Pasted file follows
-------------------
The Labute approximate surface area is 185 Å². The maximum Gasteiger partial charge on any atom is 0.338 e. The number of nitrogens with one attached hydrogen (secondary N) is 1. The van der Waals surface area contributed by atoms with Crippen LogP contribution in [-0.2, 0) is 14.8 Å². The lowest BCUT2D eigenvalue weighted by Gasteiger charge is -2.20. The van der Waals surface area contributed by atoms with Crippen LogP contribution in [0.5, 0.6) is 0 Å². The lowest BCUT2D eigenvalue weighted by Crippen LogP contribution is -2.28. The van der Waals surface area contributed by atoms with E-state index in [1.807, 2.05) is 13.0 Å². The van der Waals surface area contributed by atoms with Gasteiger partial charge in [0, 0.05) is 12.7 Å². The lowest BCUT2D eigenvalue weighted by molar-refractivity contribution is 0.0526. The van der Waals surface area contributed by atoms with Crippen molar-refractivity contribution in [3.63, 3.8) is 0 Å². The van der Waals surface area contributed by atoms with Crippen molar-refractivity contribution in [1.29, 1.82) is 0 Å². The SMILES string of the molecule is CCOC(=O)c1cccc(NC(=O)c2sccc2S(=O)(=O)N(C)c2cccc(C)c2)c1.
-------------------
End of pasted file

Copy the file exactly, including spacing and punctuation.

The Labute approximate surface area is 185 Å². The maximum Gasteiger partial charge on any atom is 0.338 e. The number of nitrogens with one attached hydrogen (secondary N) is 1. The van der Waals surface area contributed by atoms with Crippen LogP contribution in [-0.2, 0) is 14.8 Å². The lowest BCUT2D eigenvalue weighted by Gasteiger charge is -2.20. The van der Waals surface area contributed by atoms with Crippen LogP contribution in [0.5, 0.6) is 0 Å². The lowest BCUT2D eigenvalue weighted by Crippen LogP contribution is -2.28. The van der Waals surface area contributed by atoms with E-state index in [1.807, 2.05) is 13.0 Å². The van der Waals surface area contributed by atoms with Gasteiger partial charge in [0, 0.05) is 12.7 Å². The lowest BCUT2D eigenvalue weighted by molar-refractivity contribution is 0.0526. The van der Waals surface area contributed by atoms with Crippen molar-refractivity contribution in [3.63, 3.8) is 0 Å². The van der Waals surface area contributed by atoms with Crippen molar-refractivity contribution in [1.29, 1.82) is 0 Å². The SMILES string of the molecule is CCOC(=O)c1cccc(NC(=O)c2sccc2S(=O)(=O)N(C)c2cccc(C)c2)c1.